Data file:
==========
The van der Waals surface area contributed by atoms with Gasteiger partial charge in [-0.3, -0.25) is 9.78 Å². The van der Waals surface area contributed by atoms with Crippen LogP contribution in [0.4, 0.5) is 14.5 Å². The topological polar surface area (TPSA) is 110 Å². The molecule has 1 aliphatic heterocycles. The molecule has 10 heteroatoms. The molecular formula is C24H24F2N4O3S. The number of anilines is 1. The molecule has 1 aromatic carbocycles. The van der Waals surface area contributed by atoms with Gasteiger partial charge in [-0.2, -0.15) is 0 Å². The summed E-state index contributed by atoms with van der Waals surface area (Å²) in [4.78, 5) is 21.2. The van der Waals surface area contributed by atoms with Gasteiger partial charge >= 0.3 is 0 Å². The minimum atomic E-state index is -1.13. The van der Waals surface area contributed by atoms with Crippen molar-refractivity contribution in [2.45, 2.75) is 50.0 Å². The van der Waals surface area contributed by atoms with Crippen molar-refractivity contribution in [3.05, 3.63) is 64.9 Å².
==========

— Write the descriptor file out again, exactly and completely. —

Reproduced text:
The van der Waals surface area contributed by atoms with Gasteiger partial charge in [-0.3, -0.25) is 9.78 Å². The van der Waals surface area contributed by atoms with Crippen LogP contribution in [0.4, 0.5) is 14.5 Å². The topological polar surface area (TPSA) is 110 Å². The molecule has 1 aliphatic heterocycles. The molecule has 10 heteroatoms. The molecular formula is C24H24F2N4O3S. The number of anilines is 1. The molecule has 1 aromatic carbocycles. The van der Waals surface area contributed by atoms with Gasteiger partial charge in [-0.2, -0.15) is 0 Å². The summed E-state index contributed by atoms with van der Waals surface area (Å²) in [4.78, 5) is 21.2. The van der Waals surface area contributed by atoms with Gasteiger partial charge >= 0.3 is 0 Å². The minimum atomic E-state index is -1.13. The van der Waals surface area contributed by atoms with Crippen molar-refractivity contribution in [2.45, 2.75) is 50.0 Å². The van der Waals surface area contributed by atoms with Crippen molar-refractivity contribution in [3.05, 3.63) is 64.9 Å².